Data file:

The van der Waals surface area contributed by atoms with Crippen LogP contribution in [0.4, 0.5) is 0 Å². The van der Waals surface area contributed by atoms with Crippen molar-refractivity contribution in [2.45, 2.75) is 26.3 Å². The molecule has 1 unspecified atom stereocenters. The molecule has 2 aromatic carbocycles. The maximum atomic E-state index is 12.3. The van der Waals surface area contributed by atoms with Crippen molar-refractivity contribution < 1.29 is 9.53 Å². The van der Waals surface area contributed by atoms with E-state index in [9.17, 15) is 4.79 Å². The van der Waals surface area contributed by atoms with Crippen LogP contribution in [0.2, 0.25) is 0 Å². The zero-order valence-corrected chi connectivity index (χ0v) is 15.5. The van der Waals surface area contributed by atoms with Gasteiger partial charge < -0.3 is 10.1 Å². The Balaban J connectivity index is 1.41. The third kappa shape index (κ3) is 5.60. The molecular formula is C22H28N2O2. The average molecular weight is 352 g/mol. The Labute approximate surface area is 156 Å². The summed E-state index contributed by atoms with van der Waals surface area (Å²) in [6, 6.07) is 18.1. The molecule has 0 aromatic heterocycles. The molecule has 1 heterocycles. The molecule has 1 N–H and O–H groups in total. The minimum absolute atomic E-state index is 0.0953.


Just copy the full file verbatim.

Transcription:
The van der Waals surface area contributed by atoms with Crippen LogP contribution in [0.4, 0.5) is 0 Å². The van der Waals surface area contributed by atoms with Crippen molar-refractivity contribution in [2.45, 2.75) is 26.3 Å². The molecule has 1 unspecified atom stereocenters. The molecule has 2 aromatic carbocycles. The maximum atomic E-state index is 12.3. The van der Waals surface area contributed by atoms with Crippen molar-refractivity contribution < 1.29 is 9.53 Å². The van der Waals surface area contributed by atoms with E-state index in [9.17, 15) is 4.79 Å². The van der Waals surface area contributed by atoms with Crippen LogP contribution in [0.2, 0.25) is 0 Å². The zero-order valence-corrected chi connectivity index (χ0v) is 15.5. The van der Waals surface area contributed by atoms with Gasteiger partial charge < -0.3 is 10.1 Å². The Balaban J connectivity index is 1.41. The third kappa shape index (κ3) is 5.60. The molecular formula is C22H28N2O2. The average molecular weight is 352 g/mol. The Labute approximate surface area is 156 Å². The summed E-state index contributed by atoms with van der Waals surface area (Å²) in [6, 6.07) is 18.1. The molecule has 0 aromatic heterocycles. The molecule has 1 heterocycles. The molecule has 1 N–H and O–H groups in total. The minimum absolute atomic E-state index is 0.0953.